Gary is a man caught between two women. If you're thinking that sounds like a good problem, though, then think again because the two lovely ladies in question are Enid and Caroline: his mother and his wife. Gary never cut the cord, so to speak, and now he's faced with a decision—should he side with his mother or his wife? Even after he makes his choice, however, Gary is faced with the realization that it might have meant less than he thought it would.
Gary is nothing if not a momma's boy. As a young kid, he would spends his nights "enduring a dull thing that brought his parents pleasure," even though he knows that all he's doing is preserving "his mothers' illusions" (4.248). He has become convinced that bad things will happen if he fails to do so.
As Gary becomes an adult, he manages to silence that emotionally needy child except where Enid is concerned. Caroline observes that he pretends to "live some way she approves of" (3.543) and Gary himself even admits that he built his life based on what his mother "taught [him] to want" (3.899). In other words, though he now has a wife, Gary is still preserving his mother's illusions to this day.
Everyone has to grow up sometime, however, and Gary is forced to choose between Caroline and Enid. It's not so much which choice he makes that's surprising, as it is how aware he is of its implications. We can see evidence of this in Gary's sudden belief that Enid "knew that he'd betray her" (3.1078) by letting Caroline stay in Philly. To be clear, Enid never says anything to this effect—this is a conviction entirely generated within Gary's brain.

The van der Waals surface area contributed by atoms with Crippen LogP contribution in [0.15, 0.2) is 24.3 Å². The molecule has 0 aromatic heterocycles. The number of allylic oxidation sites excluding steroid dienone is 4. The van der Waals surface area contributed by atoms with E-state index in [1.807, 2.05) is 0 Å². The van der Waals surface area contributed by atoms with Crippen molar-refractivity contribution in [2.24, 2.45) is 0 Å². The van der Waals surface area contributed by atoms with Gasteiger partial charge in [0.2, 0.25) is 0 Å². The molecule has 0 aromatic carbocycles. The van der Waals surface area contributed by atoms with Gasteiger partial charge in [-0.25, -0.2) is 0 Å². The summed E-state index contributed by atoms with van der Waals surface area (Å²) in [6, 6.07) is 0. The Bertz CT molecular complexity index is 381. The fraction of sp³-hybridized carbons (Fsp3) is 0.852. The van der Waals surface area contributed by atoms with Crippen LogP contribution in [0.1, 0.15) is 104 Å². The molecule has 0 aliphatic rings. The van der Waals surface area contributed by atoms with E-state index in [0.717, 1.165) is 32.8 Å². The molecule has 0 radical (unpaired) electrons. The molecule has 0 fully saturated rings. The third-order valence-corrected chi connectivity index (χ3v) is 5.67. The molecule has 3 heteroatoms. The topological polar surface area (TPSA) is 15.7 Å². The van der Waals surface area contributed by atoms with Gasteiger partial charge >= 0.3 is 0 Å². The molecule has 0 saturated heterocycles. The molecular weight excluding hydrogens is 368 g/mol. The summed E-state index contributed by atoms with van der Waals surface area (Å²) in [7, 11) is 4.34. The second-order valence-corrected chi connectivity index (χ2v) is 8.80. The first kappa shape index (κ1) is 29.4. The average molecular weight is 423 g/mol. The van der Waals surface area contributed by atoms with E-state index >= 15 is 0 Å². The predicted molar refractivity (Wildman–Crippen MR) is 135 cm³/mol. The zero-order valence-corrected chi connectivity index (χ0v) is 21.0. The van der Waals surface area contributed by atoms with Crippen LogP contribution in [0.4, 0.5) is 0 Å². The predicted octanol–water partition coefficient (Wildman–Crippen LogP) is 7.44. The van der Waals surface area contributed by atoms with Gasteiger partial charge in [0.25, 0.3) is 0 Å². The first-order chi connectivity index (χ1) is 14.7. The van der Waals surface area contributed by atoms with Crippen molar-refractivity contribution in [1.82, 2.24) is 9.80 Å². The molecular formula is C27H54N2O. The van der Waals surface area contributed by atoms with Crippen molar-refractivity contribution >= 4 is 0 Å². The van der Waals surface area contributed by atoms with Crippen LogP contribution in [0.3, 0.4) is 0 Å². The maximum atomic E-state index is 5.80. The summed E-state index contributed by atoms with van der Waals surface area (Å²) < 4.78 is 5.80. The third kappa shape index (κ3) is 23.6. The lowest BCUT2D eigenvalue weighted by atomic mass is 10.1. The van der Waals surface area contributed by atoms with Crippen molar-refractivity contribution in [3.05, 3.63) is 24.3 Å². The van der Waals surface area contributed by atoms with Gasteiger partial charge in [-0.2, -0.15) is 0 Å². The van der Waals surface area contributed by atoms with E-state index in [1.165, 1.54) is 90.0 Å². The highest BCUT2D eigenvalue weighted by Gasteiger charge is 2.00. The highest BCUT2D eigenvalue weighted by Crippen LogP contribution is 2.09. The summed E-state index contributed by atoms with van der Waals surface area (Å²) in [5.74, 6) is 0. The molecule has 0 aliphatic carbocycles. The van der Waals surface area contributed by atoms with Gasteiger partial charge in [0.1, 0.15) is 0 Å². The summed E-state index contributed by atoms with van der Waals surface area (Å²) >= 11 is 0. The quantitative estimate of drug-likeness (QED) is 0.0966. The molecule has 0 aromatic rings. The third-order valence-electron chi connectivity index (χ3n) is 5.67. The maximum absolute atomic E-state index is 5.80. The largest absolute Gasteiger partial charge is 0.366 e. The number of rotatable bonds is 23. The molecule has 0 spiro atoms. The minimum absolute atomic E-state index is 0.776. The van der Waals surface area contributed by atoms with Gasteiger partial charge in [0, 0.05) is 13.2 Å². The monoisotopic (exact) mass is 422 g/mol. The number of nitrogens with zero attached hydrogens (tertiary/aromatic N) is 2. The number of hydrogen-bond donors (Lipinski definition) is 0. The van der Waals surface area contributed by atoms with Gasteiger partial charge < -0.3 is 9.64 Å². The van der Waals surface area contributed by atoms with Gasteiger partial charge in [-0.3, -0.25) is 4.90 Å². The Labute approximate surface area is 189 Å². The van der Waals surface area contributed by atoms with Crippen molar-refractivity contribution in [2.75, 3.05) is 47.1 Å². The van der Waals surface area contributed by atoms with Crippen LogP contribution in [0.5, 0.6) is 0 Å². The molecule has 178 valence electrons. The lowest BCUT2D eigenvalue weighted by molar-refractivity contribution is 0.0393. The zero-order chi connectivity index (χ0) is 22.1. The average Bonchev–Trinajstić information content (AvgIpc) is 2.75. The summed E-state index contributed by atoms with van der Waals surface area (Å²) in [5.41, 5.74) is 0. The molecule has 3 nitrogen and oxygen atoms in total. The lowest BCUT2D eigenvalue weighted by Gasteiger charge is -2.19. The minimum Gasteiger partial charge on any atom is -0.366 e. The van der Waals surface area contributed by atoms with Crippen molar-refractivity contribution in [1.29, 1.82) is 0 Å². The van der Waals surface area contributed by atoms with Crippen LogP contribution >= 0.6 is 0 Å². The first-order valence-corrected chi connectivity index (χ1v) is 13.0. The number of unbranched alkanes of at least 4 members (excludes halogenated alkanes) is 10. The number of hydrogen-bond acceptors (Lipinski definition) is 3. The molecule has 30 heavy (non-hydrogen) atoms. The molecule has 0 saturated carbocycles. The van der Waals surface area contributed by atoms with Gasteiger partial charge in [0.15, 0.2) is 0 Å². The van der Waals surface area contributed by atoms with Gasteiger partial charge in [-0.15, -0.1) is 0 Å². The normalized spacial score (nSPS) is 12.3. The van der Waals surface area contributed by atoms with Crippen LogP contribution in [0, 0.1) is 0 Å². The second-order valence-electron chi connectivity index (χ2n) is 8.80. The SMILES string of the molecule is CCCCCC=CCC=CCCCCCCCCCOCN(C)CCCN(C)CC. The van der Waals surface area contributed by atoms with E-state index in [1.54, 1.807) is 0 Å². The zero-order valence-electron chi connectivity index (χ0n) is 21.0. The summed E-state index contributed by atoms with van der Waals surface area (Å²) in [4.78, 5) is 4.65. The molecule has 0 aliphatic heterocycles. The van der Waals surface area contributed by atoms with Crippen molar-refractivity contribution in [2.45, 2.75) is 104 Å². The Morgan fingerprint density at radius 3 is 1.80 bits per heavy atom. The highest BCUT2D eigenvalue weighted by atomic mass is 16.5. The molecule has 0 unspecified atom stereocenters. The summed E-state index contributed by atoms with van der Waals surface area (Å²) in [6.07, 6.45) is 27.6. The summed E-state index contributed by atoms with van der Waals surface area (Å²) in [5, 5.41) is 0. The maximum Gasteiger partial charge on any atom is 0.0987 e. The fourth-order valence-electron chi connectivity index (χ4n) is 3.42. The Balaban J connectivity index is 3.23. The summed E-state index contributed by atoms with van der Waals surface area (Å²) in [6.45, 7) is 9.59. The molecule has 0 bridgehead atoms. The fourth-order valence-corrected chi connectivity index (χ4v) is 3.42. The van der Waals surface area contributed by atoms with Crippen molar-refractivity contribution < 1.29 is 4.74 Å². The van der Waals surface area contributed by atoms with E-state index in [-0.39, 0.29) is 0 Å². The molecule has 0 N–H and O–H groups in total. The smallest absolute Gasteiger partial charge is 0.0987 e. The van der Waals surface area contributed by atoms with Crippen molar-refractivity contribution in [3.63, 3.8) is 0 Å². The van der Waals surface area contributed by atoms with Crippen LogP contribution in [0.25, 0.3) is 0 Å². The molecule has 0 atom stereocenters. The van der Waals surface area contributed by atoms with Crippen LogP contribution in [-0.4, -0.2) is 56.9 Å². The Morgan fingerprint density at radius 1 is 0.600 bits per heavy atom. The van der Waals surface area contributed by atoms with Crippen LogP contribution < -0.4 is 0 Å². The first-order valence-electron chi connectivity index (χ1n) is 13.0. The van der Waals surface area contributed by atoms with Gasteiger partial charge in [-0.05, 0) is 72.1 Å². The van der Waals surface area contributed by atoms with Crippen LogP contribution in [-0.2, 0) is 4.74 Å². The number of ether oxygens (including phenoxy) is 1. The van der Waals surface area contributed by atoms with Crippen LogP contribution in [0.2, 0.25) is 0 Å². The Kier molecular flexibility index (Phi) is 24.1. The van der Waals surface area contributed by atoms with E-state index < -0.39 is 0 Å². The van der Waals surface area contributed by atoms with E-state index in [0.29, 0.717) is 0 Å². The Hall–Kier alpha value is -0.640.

It also doesn't hurt that Caroline is associated with everything that is attractive to Gary. She's from the East Coast; she comes from money; she's extremely good-looking. Gary probably believes that this is his final transformation—from Enid's boy to Caroline's boy. But that's only half of it.
Amid all of this, Gary is fighting the realization that he's becoming more and more like Alfred. He starts to treat his wife like Alfred treated Enid when Gary lived at home. He also feels depressed all of the time, and he even has occasional hallucinations during stressful periods. Though Gary might be surprised to come to this understanding, it only makes sense that he'd grow into the man who chose to spend his life with Enid.
Despite his polished exterior—he's professionally successful and has all the trimmings that go with this—Gary is a wreck. Which brings us to one final way he's like his father: It wouldn't be hard to imagine Gary leaving this world just like Alfred—and we're sure Gary doesn't have any difficulty picturing it either.